And, this movie in particular offers up a great fantasy setup, but also has some great cinematic tricks, playing with time and some wonderful transitions. And sure, your mother commented later about the demons flying around after Connor beheads the Kurgan, but so fucking what, right? Movies are like dreams, and on the off chance you get to grow up, how great would it be to make some of these dreams?

By '86, I'm already writing stories. I rarely finish them, but that's because I rush into getting them started without knowing what I'm doing. I don't actually complete a novel-length story until just before I turn 21. The writing is overdone and mostly crap but, to this day, I kinda want to rewrite it because the basic premise and the central characters still hold up.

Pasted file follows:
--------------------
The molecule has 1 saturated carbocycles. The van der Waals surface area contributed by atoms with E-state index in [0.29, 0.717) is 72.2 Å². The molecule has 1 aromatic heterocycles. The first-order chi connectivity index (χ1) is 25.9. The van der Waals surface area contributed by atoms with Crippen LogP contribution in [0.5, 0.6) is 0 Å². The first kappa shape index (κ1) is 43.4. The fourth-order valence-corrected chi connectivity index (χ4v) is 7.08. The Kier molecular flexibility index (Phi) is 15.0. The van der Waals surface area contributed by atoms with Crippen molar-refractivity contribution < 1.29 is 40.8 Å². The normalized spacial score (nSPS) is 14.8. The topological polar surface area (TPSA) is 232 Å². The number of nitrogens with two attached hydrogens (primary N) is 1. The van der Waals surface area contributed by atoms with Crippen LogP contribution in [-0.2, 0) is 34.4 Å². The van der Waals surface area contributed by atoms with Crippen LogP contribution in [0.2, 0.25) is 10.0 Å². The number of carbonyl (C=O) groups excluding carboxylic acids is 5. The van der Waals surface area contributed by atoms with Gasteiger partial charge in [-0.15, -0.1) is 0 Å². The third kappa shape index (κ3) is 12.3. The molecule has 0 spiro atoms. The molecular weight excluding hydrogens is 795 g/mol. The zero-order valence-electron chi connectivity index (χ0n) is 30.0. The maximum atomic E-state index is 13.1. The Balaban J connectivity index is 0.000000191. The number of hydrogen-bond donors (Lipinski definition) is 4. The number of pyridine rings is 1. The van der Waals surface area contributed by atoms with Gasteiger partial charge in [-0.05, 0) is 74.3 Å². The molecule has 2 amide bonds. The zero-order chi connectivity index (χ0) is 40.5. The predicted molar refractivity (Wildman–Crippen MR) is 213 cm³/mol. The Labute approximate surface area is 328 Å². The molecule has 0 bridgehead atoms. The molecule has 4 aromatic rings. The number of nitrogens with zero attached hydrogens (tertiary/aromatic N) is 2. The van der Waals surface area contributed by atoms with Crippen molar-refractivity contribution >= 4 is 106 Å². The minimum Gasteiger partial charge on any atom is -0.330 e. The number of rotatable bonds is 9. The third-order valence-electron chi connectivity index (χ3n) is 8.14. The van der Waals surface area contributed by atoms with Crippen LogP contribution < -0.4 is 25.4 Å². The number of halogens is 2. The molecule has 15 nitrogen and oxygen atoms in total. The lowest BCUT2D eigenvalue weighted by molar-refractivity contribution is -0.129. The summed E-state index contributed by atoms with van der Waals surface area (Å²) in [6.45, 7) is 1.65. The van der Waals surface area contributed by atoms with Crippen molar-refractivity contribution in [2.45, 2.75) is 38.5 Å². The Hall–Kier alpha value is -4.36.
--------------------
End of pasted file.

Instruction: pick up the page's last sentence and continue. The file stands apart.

Nearly all my stores are fantastical in some way. And some of them are even pretty good.

Highlander took so many disparate elements and tied them together into something utterly fascinating. The sequel would add aliens to the mix, and do so badly, but the third film and the tv series would make up for that. And, except for a few episodes--unfortunately, several in its final season--I would love it.